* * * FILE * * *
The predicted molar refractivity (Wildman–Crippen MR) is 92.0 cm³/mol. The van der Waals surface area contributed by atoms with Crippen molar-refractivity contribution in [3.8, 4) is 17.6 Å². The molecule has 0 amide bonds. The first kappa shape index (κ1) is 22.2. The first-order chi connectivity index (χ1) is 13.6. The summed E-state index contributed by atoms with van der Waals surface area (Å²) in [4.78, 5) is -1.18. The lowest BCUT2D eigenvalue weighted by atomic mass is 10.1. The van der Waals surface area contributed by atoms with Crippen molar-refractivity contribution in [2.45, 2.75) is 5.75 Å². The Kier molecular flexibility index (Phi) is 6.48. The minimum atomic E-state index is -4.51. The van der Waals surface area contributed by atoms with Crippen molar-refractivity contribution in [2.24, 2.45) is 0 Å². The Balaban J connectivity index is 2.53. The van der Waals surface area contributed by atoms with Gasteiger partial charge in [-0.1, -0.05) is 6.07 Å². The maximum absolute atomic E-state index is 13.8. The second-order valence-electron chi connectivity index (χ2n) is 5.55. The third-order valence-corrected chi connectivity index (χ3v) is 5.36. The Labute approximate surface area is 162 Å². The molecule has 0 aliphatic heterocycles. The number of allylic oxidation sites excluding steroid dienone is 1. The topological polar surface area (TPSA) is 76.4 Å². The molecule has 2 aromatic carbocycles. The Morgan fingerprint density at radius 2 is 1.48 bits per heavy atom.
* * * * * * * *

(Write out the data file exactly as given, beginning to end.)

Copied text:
The predicted molar refractivity (Wildman–Crippen MR) is 92.0 cm³/mol. The van der Waals surface area contributed by atoms with Crippen molar-refractivity contribution in [3.8, 4) is 17.6 Å². The molecule has 0 amide bonds. The first kappa shape index (κ1) is 22.2. The first-order chi connectivity index (χ1) is 13.6. The summed E-state index contributed by atoms with van der Waals surface area (Å²) in [4.78, 5) is -1.18. The lowest BCUT2D eigenvalue weighted by atomic mass is 10.1. The van der Waals surface area contributed by atoms with Crippen molar-refractivity contribution in [2.45, 2.75) is 5.75 Å². The Kier molecular flexibility index (Phi) is 6.48. The minimum atomic E-state index is -4.51. The van der Waals surface area contributed by atoms with Crippen molar-refractivity contribution in [2.24, 2.45) is 0 Å². The Balaban J connectivity index is 2.53. The van der Waals surface area contributed by atoms with Gasteiger partial charge in [-0.1, -0.05) is 6.07 Å². The maximum absolute atomic E-state index is 13.8. The second-order valence-electron chi connectivity index (χ2n) is 5.55. The third-order valence-corrected chi connectivity index (χ3v) is 5.36. The Labute approximate surface area is 162 Å². The molecule has 0 aliphatic heterocycles. The number of allylic oxidation sites excluding steroid dienone is 1. The topological polar surface area (TPSA) is 76.4 Å². The molecule has 2 aromatic carbocycles. The Morgan fingerprint density at radius 2 is 1.48 bits per heavy atom.